Chaos at airport due to runway repair
An investigation committee has been formed after a scheduled Dubai-bound Airbus 330 of Nepal Airlines was canceled on the night of 2 April after all 257 passengers had boarded because it was ready for takeoff four minutes after the airport closed at 10pm for the night to allow runway repairs. Kathmandu airport is closed between 10pm-8am every day for the first resurfacing of the runway in 35 years.
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The plane, which was scheduled to fly to Dubai at 9:15pm, had sought permission to tow from the hangar to the apron at 7pm. But Air Traffic Control (ATC) only gave permission to tow at 8:35pm because all three bays for widebodies were occupied. Passengers boarded the plane at 9:35pm, and refuelling was finished at 9:37pm. The engineering team cleared the flight at 9:45pm, and the plane closed its doors two minutes later. The pilot asked the ATC for permission to taxi out to runway 20. ATC asked the plane to hold while a Dragon Air Airbus 330 taxied out for takeoff. The Hong Kong-bound flight took off 3 minutes before the cutoff time of 10pm The ATC then informed the Nepal Airlines flight that since the airport was closed, it would not have the clearance to take off.
Since 1 April, Kathmandu Airport has been closed for 10 hours daily for runway repairs. Airline staff were livid at the Tower for not even giving a leeway of 5 minutes when it was their fault for delaying the towing in the first place.
According to Nepal Airlines, the plane requested permission to take off several times, but the airport officials ignored the pilot. ATC staff say they were busy discussing the request with higher officials, but did not get the requisite permission to extend the cutoff by 5 minutes. Miscommunication between airport officials and plane crew seems to be the cause of the confusion.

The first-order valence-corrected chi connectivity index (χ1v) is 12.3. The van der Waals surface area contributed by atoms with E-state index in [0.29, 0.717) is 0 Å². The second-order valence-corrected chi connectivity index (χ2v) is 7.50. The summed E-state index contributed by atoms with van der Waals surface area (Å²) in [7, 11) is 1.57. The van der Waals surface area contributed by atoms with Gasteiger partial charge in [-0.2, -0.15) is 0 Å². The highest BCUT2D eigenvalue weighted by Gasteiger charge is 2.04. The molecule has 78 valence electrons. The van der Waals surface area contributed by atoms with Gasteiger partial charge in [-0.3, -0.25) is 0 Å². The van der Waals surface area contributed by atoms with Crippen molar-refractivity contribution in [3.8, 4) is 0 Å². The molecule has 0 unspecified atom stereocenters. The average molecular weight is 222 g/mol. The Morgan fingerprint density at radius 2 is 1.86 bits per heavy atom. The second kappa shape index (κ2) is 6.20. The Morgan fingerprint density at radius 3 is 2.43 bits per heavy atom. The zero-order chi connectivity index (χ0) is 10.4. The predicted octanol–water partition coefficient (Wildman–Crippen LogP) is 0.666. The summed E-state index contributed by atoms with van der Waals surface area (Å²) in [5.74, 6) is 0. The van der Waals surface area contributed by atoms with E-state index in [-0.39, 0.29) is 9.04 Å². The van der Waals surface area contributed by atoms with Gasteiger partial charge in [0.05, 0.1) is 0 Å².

Nepal Airlines offered to put up all 257 passengers at hotels in Kathmandu, but 163 passengers refused to disembark from the plane, saying they would not budge until the plane took off. The Airline had to incur a loss of Rs1.5 million to pay for overnight hotel for passengers in Kathmandu and Dubai.
“More than the money lost, the passengers had to go through a lot of trouble because of the incident,” said Nepal Airlines spokesperson, Capt Vijay Lama. “It gave the carrier a bad name for no fault of its own. It also gave the impression the airport can treat the national flag carrier in any way it likes.”
The passengers stayed in the aircraft all night, and were finally forced out by police early in the morning of 3 April, and the plane took off for Dubai at 8:45am -- 11 hours behind schedule. It was the Home Secretary who is said to have issued to the order to the Police to force the passengers out of the plane by any means possible.
According to an airport official, this is the first time in Nepal’s aviation history that passengers spent an entire night in a plane at Kathmandu Airport to protest the delay.
Domestic and international flights have been badly hit by the airport closure at the height of the tourist season. The repairs are scheduled to end on 30 June.
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